Anyway all of this "scientific" research (is psychology science? We'll never know) combined with the fact that I live with and interact with humans on a daily basis has led me to consider myself an "expert" on relationships.

Side note: "expert" is in quotations because, come on, we all know relationship experts are a joke. However that will not stop me from imparting my wisdom onto you, my eager and willing audience.

So after dozens of studies read, countless of articles written, a slew of bad dates, thousands of OkCupid messages ignored, tens of thousands of Tinder swipes, and one honest-to-goodness love I can tell you I have found the one piece of dating / relationship / love / marriage advice you will ever need. Here it is:

Don't be a douchebag. 

1. Studies have shown that when a wife falls ill, her husband is more likely to divorce her -- you know because it puts a "stress" on the relationship. But if the husband falls ill, the wife will stick around to take care of him. Don't do this. If your S.O. is sick, help them. Don't be a douchebag. 

2. It is estimated that around 25 to 40% of people cheat on their spouse. Listen, I know views on monogamy are changing (Is it even natural? Did it really play a part in evolution? Why does no one know?!!!) but the reality is, if you made a commitment to be monogamous -- stick to it. Otherwise, don't commit. Don't be a douchebag. 

3. Experts agree that when one person has all the power, the relationship can become toxic -- because duh, one person is deciding everything and the other person feels worthless. Huge douchebag move. Don't do it.

4. If your S.O has friends of the opposite sex, don't get jealous all the time and try to sabotage their platonic relationships. It will force them into an ultimatum between you and them -- and that makes you a mean jelly belly douchebag. 

5. If your partner needs a ride to or from the airport, pick them up. If they need help on a project help them. If they need to complain about their mom listen to them. If they need space give it to them. If they need a hug, comfort them. If they need a shot, pour two. These are common human needs, be there for them, make them feel loved and don't be a douchebag.

6. Studies show that when wives get stuck doing all the housework they're really unhappy (yeah, no shit). In fact there's a phrase for this called "second shift" because women have to work "9 to 5" then come home and do more "work"-- putting them on a 24/7 schedule. So come on folks,  don't be a douchebag, share the labor.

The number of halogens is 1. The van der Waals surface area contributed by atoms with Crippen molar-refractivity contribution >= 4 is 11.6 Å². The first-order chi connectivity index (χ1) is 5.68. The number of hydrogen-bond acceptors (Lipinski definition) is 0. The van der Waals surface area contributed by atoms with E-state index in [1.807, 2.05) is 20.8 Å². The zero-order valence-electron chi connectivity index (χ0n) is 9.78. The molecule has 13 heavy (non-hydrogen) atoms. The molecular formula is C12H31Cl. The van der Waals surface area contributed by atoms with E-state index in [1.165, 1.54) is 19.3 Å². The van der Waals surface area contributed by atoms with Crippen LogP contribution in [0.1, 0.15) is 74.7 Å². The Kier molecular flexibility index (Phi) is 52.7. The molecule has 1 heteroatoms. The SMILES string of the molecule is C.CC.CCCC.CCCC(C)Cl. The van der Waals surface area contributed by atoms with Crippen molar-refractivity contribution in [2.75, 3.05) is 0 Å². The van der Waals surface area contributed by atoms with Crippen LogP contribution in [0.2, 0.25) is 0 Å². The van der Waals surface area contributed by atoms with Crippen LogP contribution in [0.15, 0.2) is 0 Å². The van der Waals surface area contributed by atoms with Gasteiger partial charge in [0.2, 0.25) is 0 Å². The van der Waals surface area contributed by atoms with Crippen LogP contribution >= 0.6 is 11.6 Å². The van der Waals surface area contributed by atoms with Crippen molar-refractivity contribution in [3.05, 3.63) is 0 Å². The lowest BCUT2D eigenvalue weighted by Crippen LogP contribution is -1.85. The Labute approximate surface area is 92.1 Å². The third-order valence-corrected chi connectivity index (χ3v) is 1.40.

7. It is also estimated around 40 million people are in a sexless marriage (yikes!). While finding a source for that number is next to impossible, I'm still rewriting it here because, the number doesn't really matter. What matters is, if you aren't having sex with your S.O you're being a douchebag. Either that or your S.O. is a douchebag you don't want to have sex with. Either way someone is being a douchebag. 

8. Don't forget important dates like anniversaries and birthdays. On the flip side don't be that person that's like "OMG it's our sixteen-and-a-half month anniversary," because that's an equally douchebag move.

9. Don't criticize your S.O. all the time! It makes me cringe when I hear couples insult each other in front of other people (not in the joking way, but in the "we're so gonna have a talk about this later way"). You're supposed to be each other's biggest cheerleaders -- so don't be a douchebag, CHEER!

10. Don't lie to your parter. Lying sucks, it makes the person being lied to feel really stupid (trust me, I know). In fact, studies show that when cheaters come clean, their partners are more likely to forgive them. See, a lot of times it's less about the cheating and more about the lying, because once you lie all sense of trust is lost. Which makes you an untrustworthy douchebag and makes the relationship sit on thin ice for the rest of its most-likely-short existence.

11. Don't be mean to other people. Yeah I mean family members, friends, wait staff, bartenders, random other douchebags in bars. Being mean to those people is proof that at some point you can turn on your S.O. and be mean to them too. That makes you a douchebag in sheep's clothing. 

12. Just. Don't. Be. A douchebag. Be a human being. Be kind, considerate, loving and open. Recognize the fact that you chose to enter a relationship (or go on a date, or get married, or whatever). It was a choice you made -- so either enjoy it and be a wonderful, decent human being or get out because frankly you're doing the other person a favor ... saving them from yet another douchebag, YOU!